Frequently, the newer generic OTC medication possesses unique advantages that make it a better choice for many patients. This is illustrated by the gradually increasing group of options for allergic rhinitis. At one time, the patient with allergic rhinitis had little to choose from other than older (first-generation) antihistamines. When loratadine (Claritin) and cetirizine (Zyrtec) switched to OTC status, their contraindications for self-treating patients differed from those pertaining to first-generation antihistamines. These second-generation antihistamines were not inexpensive when first introduced. However, when they became generic, price-conscious patients could choose them for their unique advantages and lower price.

Drugs transferred from Rx-to-OTC status by the FDA since 2000 are listed in TABLE 1.2 This review will focus on three major categories: antihistamines that treat allergic rhinitis, acid reducers for heartburn/indigestion, and smoking cessation products.

Allergic Rhinitis
Brompheniramine and chlorpheniramine became the first nonprescription antihistamines when the FDA approved their OTC sale in 1976.2 Dexbrompheniramine and triprolidine followed in 1982, diphenhydramine (Benadryl) in 1985, doxylamine in 1987, and clemastine (Tavist) and dexchlorpheniramine in 1992.2 By 1992, the pantheon of nonprescription first-generation antihistamines was completed.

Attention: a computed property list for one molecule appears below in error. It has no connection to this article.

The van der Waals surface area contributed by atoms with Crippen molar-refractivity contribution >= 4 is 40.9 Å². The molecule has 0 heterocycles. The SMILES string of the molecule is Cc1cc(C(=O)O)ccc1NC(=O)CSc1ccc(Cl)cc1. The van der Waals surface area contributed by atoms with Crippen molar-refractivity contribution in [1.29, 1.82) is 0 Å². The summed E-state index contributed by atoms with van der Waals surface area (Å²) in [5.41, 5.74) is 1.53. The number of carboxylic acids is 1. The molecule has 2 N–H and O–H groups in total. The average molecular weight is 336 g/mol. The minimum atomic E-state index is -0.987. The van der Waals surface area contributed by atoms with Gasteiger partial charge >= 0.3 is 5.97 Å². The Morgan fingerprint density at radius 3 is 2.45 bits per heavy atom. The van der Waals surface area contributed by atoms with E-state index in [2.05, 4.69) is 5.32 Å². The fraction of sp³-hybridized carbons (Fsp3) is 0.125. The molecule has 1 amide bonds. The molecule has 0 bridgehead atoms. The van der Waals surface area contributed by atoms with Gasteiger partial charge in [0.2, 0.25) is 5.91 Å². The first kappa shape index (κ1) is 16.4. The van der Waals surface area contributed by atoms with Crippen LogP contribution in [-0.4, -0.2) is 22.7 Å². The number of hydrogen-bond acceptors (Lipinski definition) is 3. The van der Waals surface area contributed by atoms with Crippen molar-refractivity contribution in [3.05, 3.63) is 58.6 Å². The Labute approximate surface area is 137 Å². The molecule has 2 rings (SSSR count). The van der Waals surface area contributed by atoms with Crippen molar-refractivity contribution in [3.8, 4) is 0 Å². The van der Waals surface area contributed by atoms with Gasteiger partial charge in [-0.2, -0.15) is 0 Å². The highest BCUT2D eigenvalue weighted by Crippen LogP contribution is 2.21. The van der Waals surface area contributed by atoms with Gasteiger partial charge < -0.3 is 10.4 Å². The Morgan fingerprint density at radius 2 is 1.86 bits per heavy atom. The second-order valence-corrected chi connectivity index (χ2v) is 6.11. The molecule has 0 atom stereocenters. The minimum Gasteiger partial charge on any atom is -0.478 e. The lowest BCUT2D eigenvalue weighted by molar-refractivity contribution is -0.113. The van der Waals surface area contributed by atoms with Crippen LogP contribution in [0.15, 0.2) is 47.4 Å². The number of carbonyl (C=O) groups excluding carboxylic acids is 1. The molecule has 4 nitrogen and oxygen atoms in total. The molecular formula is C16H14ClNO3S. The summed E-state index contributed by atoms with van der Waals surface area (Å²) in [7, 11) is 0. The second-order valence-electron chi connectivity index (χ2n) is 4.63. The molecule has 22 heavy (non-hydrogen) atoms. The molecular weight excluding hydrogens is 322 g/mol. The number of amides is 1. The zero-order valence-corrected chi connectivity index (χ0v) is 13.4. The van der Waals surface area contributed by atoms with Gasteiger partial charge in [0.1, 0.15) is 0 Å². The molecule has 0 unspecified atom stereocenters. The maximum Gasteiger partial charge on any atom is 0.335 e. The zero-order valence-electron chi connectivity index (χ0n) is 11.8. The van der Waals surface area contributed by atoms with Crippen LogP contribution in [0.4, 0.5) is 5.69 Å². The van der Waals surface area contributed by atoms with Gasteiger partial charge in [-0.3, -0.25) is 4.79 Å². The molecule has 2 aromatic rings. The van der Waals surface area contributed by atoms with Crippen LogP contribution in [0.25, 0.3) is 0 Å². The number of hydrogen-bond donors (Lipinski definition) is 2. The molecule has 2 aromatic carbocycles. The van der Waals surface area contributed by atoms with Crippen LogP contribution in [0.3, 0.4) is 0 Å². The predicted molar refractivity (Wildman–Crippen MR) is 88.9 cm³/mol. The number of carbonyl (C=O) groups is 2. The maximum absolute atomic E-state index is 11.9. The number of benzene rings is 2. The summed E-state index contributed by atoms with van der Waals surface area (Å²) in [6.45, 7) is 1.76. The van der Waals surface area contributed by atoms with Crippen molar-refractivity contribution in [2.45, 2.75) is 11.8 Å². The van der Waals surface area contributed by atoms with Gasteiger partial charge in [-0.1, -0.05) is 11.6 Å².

First-generation antihistamines are grouped together because they share several characteristics. One is the list of contraindications for their safe self-use. They should not be used without physician supervision if the patient has any of the following: emphysema, chronic bronchitis, glaucoma, or difficulty in urination due to enlargement of the prostate gland.3 Further, all were clearly contraindicated for self-administration in patients under the age of 6 years to avoid excitability, despite patient dosing charts marketed by several companies that recommended their use in children as young as 6 months without FDA proof of safety and efficacy.3 Their labels cautioned against use with sedatives or tranquilizers without first speaking to a doctor or pharmacist. They cautioned that drowsiness might occur (marked drowsiness with diphenhydramine) and cautioned against concomitant use with alcohol or when driving or operating heavy machinery.